He was next posted to Ottawa, where he was first chief, nautical geodesy, then for a period of three years was responsible for surveying and cartographic training. During this time he qualified for his commission as a Canada Lands Surveyor. He returned to nautical geodesy in 1985 and in 1987 assumed responsibility for the tidal unit as well.
George retired from the Canadian Hydrographic Service in November 1993 after 34 years with the Public Service and was appointed editor of Geomatica in November 1994.
Source: Geomatica, Vol. 49, No. 2, 1995. p. 227.
1969 - Casual Hydrograpic Employee - C.D. Howe Eastern Arctic - Reconnaissance
• 1950 - First Officer, KAPUSKASING, Labrador coast.
Robert Bruce Young
In his 39 years with the Canadian Hydrographic Service on the Pacific Coast. Robert Bruce Young made a notable contribution to the safety of shipping and to the development of the country.
He was born in Havelock, Ontario on August 28, 1907, and received his early education in the Compeer district of Alberta. He attended high school in Camrose, Alberta and earned a B.Sc. as a civil engineer from the University of British Columbia in 1928.
In January 1929, he was appointed to the staff of the Hydrographic Service on the Pacific Coast, beginning his career as an assistant hydrographic surveyor on the survey ship Lillooet, serving on that ship until 1933 and on the William J. Stewart until 1938.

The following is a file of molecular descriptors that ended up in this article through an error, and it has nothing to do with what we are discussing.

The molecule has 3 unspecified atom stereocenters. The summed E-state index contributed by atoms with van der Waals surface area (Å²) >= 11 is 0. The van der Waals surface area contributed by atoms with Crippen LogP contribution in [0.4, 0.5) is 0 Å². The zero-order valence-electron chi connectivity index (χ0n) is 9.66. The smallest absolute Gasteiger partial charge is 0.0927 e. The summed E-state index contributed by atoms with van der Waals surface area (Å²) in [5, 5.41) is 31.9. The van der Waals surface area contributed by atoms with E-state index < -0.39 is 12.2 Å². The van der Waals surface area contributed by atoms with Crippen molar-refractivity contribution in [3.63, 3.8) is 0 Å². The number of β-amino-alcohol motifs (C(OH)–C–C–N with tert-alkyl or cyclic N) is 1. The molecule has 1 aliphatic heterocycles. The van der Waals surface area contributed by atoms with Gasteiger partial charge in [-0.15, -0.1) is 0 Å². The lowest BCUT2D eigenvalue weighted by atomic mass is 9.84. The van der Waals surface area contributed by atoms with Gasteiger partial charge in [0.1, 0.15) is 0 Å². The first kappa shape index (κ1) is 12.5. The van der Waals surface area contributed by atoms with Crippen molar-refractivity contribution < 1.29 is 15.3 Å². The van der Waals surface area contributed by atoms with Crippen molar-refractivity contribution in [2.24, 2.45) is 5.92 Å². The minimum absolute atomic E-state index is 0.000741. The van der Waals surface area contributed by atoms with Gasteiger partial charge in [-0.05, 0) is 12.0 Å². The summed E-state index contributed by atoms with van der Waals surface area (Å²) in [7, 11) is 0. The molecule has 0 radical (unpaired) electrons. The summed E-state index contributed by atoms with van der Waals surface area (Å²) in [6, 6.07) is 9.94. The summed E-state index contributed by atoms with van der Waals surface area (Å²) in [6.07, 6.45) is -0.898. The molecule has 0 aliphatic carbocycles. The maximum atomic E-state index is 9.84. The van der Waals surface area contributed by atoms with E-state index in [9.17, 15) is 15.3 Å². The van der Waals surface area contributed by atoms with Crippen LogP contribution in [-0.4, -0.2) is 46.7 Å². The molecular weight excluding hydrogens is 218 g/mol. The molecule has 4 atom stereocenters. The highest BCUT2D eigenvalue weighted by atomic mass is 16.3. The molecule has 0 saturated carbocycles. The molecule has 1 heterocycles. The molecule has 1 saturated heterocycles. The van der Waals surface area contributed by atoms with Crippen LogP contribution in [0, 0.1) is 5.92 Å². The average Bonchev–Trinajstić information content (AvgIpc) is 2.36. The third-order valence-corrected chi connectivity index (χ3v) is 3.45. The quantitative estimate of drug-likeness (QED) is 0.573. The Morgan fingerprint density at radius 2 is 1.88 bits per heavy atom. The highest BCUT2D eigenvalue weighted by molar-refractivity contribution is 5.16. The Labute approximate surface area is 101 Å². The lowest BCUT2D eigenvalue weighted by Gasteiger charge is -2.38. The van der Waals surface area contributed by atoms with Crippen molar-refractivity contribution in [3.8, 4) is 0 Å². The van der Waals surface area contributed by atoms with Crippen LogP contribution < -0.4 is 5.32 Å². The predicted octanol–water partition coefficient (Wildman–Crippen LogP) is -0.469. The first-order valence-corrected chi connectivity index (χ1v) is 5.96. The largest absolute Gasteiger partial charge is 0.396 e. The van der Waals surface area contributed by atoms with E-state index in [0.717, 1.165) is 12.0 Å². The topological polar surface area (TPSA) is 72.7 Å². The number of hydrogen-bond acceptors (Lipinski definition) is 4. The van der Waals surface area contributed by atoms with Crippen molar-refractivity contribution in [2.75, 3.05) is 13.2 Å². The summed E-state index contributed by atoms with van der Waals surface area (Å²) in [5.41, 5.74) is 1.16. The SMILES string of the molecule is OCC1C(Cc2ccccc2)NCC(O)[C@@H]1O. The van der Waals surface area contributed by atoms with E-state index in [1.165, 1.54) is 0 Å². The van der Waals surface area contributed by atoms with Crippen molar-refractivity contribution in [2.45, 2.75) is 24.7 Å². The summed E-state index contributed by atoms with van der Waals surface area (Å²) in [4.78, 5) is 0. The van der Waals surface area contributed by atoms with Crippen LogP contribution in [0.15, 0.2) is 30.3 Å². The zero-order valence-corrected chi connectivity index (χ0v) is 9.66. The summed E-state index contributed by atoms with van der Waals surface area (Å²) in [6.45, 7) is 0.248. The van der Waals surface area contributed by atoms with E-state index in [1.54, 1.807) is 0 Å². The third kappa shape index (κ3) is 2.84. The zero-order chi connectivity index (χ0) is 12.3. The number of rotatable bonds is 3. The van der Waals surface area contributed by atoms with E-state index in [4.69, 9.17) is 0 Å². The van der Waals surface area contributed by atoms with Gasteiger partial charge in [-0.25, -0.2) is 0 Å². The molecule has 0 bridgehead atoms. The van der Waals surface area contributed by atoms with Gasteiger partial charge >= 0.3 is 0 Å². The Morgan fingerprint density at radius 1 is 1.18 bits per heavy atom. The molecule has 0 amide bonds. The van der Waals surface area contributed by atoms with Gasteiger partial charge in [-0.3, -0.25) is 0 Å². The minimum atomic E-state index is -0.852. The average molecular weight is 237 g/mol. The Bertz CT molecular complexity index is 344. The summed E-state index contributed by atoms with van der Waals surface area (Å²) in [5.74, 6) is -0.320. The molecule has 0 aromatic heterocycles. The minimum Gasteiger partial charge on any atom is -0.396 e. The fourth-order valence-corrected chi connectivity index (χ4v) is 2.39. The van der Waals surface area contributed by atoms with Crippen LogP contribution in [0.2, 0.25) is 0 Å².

During 1939 and 1940, he was hydrographer-in-charge of the houseboat Pender. From 1941 to 1945, as senior assistant on the William J. Stewart, he carried out special surveys for the Department of National Defence, in addition to regular coastal surveys. In 1946, he was appointed hydrographer-in-charge of the William J. Stewart, continuing surveys of the northern B.C. coastal waters.
From 1953 until April 30, 1968, R.B. Young was regional hydrographer, Pacific Coast, and during his tenure the Pacific Coast element grew to include five ships, and work was expanded into the Western Arctic.
Source: The Canadian Surveyor, December 1982, pp. 181-182.
• January 1929 - Appointed to CHS as Hydrographer Grade I.
• 1930-34 - west coast Vancouver Island survey.
• fall 1930 - on board aircraft that took first air photos along the Pacific coast.
• 1935-36 - Queen Charlotte Islands survey.
• 1937 - various Pacific coast surveys.
• 1939-40 - Officer in Charge of PENDER, Malaspina Strait survey.
• 1941 - Officer in Charge of PENDER, Bella Coola survey.
• 1942 - Officer in Charge of PENDER, Beaver Harbour & Deep Bay survey.
• 1943 - west coast of Vancouver I surveys.
• 1944 - Strait of Georgia surveys
• 1944 - Officer in Charge of PENDER (after Ripple Rock incident), Strait of Georgia survey
• 1945 - Seymour Narrows survey.
• 1946 - Officer in Charge of Wm.J. STEWART, Inside Passage survey
• 1947 - Officer in Charge of Wm.J. STEWART, Queen Charlotte & Smith Sounds
• 1950 - Officer in Charge of Wm.J. STEWART, oceanographic stations
1961 - Pacific Region, Engineer (Engineer 6)
• 1962 - A/Chief, Marine Sciences Branch, Pacific Coast.
• April 1968 - retired from CHS.
• 1928-29 - Great Slave Lake survey
1960 - classification in 1960:
• 1901 - seasonal employee, Lake Winnipeg Survey